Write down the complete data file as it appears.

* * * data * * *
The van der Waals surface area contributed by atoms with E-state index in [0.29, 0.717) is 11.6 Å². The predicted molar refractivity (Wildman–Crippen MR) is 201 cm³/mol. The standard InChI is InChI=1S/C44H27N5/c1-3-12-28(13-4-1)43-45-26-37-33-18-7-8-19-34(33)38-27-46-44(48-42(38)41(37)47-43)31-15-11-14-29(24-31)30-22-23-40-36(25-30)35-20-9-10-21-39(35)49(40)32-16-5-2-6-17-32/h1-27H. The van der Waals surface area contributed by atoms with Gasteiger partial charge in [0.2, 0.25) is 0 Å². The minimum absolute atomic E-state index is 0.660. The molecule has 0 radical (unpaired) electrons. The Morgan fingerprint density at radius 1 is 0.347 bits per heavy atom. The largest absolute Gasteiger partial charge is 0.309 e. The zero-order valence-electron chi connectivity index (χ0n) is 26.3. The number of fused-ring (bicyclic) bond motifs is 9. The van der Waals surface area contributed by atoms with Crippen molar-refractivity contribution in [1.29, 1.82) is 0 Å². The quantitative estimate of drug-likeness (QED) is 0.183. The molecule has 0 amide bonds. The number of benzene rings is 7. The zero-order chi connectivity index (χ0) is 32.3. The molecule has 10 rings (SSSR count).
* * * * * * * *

The van der Waals surface area contributed by atoms with E-state index in [0.29, 0.717) is 11.6 Å². The predicted molar refractivity (Wildman–Crippen MR) is 201 cm³/mol. The standard InChI is InChI=1S/C44H27N5/c1-3-12-28(13-4-1)43-45-26-37-33-18-7-8-19-34(33)38-27-46-44(48-42(38)41(37)47-43)31-15-11-14-29(24-31)30-22-23-40-36(25-30)35-20-9-10-21-39(35)49(40)32-16-5-2-6-17-32/h1-27H. The van der Waals surface area contributed by atoms with Gasteiger partial charge in [0.2, 0.25) is 0 Å². The minimum absolute atomic E-state index is 0.660. The molecule has 0 radical (unpaired) electrons. The Morgan fingerprint density at radius 1 is 0.347 bits per heavy atom. The largest absolute Gasteiger partial charge is 0.309 e. The zero-order valence-electron chi connectivity index (χ0n) is 26.3. The number of fused-ring (bicyclic) bond motifs is 9. The van der Waals surface area contributed by atoms with Crippen molar-refractivity contribution in [1.29, 1.82) is 0 Å². The quantitative estimate of drug-likeness (QED) is 0.183. The molecule has 0 amide bonds. The number of benzene rings is 7. The zero-order chi connectivity index (χ0) is 32.3. The molecule has 10 rings (SSSR count).